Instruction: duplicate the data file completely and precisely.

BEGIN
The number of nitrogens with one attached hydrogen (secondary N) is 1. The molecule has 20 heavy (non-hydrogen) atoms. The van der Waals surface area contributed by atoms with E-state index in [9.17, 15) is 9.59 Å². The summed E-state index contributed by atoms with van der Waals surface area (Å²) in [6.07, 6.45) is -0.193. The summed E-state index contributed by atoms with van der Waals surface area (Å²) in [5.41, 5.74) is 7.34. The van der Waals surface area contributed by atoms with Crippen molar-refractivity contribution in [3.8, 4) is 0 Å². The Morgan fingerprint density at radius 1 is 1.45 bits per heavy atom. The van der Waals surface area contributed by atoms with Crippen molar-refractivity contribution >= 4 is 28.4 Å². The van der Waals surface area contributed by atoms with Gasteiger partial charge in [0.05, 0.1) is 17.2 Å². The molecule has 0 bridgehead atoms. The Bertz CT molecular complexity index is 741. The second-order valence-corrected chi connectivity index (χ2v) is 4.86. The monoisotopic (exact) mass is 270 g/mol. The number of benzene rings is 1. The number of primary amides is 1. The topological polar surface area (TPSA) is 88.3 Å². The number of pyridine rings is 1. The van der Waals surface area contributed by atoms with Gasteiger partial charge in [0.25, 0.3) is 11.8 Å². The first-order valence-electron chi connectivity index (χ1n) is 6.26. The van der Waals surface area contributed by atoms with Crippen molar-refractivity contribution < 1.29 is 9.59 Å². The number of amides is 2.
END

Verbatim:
The number of nitrogens with one attached hydrogen (secondary N) is 1. The molecule has 20 heavy (non-hydrogen) atoms. The van der Waals surface area contributed by atoms with E-state index in [9.17, 15) is 9.59 Å². The summed E-state index contributed by atoms with van der Waals surface area (Å²) in [6.07, 6.45) is -0.193. The summed E-state index contributed by atoms with van der Waals surface area (Å²) in [5.41, 5.74) is 7.34. The van der Waals surface area contributed by atoms with Crippen molar-refractivity contribution in [3.8, 4) is 0 Å². The Morgan fingerprint density at radius 1 is 1.45 bits per heavy atom. The van der Waals surface area contributed by atoms with Crippen molar-refractivity contribution >= 4 is 28.4 Å². The van der Waals surface area contributed by atoms with Gasteiger partial charge in [0.05, 0.1) is 17.2 Å². The molecule has 0 bridgehead atoms. The Bertz CT molecular complexity index is 741. The second-order valence-corrected chi connectivity index (χ2v) is 4.86. The monoisotopic (exact) mass is 270 g/mol. The number of benzene rings is 1. The number of primary amides is 1. The topological polar surface area (TPSA) is 88.3 Å². The number of pyridine rings is 1. The van der Waals surface area contributed by atoms with Gasteiger partial charge in [0.25, 0.3) is 11.8 Å². The first-order valence-electron chi connectivity index (χ1n) is 6.26. The van der Waals surface area contributed by atoms with Crippen molar-refractivity contribution < 1.29 is 9.59 Å². The number of amides is 2.